This we did, but whenever faced with an option to move laterally or go upward, we generally went upward. Thus, after a point, we were simply barging straight upslope. It was very steep and heavily vegetated, but mostly with open lanes and very few places where the brush closed in. The problem was the footing. The mountain is basically one massive heap of volcanic rubble, and often loose. The trickiest parts were where the rubble was barely covering a rocky slope. The moment any weight was placed on it, it would all slide downward. Getting up this slope was a chore, but otherwise, not difficult.

Once on the high ridge, the slope lessened to almost level. We had to walk the U-shaped summit ridge to its highest point, roughly halfway between the two main southern lobes. The brush was heavier toward the top, as were the trees, and the many former trees now lying on their sides. We weaved through the gauntlet and arrived on top, coming to a rockpile and a register hidden within it. We signed in and had a rest. The probable higher points were about 20 feet west, partly in the trees. The map says there is a benchmark here but we could not find it. Later, reading the the datasheet, it says the marker, as of 1965, is "not occupied".

Views from up top were limited due to the heavy forest. The sky was still full of low gray clouds, but we had no rain or any such thing on the hike. It was cool, in the mid 60s. Looking east, the big peaks were still socked in with clouds, but looking west, we could see blue patches. This front was starting to move through and break up.

Going down, we followed our route up, but then followed the southern slope farther down to take advantage of better slopes. We then had to cut across the lower slopes back to Matthias' vehicle, which we did with no problem. While on these lower slopes, the sun finally broke through and I got a couple nicer images of the peak. But the temperature also shot up a few degrees, but still very comfortable.

The hike took us about 90 minutes. Now, onto Peak 7312

Peak 7312
• Arizona State Trust Land

Elevation: 7,312 feet • Prominence: 652 feet • Distance: 1.6 miles • Time: 70 minutes • Gain: 655 feet • Conditions: Cloudy and sunny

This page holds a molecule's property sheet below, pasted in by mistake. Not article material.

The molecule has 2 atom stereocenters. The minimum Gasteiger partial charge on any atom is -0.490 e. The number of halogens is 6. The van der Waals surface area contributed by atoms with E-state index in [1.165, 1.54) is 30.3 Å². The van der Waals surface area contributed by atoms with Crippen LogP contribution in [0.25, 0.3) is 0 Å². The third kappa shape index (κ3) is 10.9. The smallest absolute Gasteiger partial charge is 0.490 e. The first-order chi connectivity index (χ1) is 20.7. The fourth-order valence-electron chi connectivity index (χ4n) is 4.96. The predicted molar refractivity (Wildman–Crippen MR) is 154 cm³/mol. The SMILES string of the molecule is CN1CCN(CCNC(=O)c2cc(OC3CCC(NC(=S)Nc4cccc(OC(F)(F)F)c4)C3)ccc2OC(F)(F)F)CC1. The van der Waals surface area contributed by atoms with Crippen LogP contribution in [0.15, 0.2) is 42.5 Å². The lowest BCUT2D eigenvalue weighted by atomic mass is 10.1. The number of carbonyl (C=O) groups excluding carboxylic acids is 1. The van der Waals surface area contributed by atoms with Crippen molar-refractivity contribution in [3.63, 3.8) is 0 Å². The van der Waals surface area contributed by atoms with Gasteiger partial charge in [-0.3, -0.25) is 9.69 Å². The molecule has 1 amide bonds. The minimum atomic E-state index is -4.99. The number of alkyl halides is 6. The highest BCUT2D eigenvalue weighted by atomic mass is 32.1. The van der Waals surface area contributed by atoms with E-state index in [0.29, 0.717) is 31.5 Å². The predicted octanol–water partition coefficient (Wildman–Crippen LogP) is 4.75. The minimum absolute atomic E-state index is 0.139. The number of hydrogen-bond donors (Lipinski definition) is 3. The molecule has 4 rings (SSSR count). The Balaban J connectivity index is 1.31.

We stayed on FR-210 southbound, to where it connects to a section-line road called Pine Street, this being the border of the Kaibab National Forest to the east and private homes and properties to the west. We followed Pine Street down to Spring Valley Road, then took that west to state route AZ-64. We then went north a couple miles on AZ-64 to Buck Mountain Road, north of a Shell gas station, south of Peak 7312, which sits astride the highway.

(Pro tip: Hoctor Road, which we passed while on Pine Street, goes all the way through to AZ-64. Had we known that, it would have cut off a few miles for us)

This area is a checkerboard of State Trust and private land. Peak 7312 lies mostly on a State Trust section, but we'd have to get around some homes first. We followed Buck Mountain Road to Stagecoach Road then to St. Francis Road, this last road going north. We drove until we were east of the peak, knowing that the land would be State Trust. We found a track and drove in, parking about a quarter-mile in, placing us about 0.6 mile from the summit. Like the other peaks, this would be a short but steep grind.

The skies had clouded up again, some looking like they may drop rain. We walked through the trees to get onto the lower slopes, which incrementally grew steeper until we were on the main east ridge. This went very well. The footing was a little better and there were lanes through the trees (mostly piñon, juniper, gambel oak). Then, suddenly, we were on top the thing. Matthias said it took us 32 minutes.

The top was a mush of low trees, grass, rocks, and branches. We found a register in a cairn, and like before, felt higher ground was nearby. We stepped on a few rocks and took a five minute break.

Going down, we followed our ascent route almost exactly. The sun started to break through and I got a few more photos. We were back to Matthias' vehicle in an hour. By now, it was about 2:30 p.m.. We were successful on three pretty cool peaks and felt happy with the haul. We had thought about exploring Howard Mesa, but it was late and we had a lot of driving to do.

We did, however, scout Peak 7348, which rises about three miles to the south. Along with its neighbor, Peak 7354, both are essentially twins, and both lie surrounded by private property. A very steep road goes up Peak 7348, but we got no farther than a gate with a "no trespassing" sign on it. Peak 7348's top is barren, but Peak 7354 has a huge house/mansion on it. Last I checked, it's on the realtor sites. But neither of us felt comfortable just driving up uninvited.

We drove back to Phoenix via Ash Fork, Chino Valley and Prescott, catching Interstate-17 at Cordes Junction. We were back to the Denny's by 5:30, another good day in the mountains, three more peaks for each of us.

For the music, Matthias played a lot of early Soft Machine, in honor of drummer John Marshall, who passed away earlier in the week.

(c) 2023 Scott Surgent. For entertainment purposes only. This report is not meant to replace maps, compass, gps and other common sense hiking/navigation items. Neither I nor the webhost can be held responsible for unfortunate situations that may arise based on these trip reports. Conditions (physical and legal) change over time! Some of these hikes are major mountaineering or backpacking endeavors that require skill, proper gear, proper fitness and general experience. .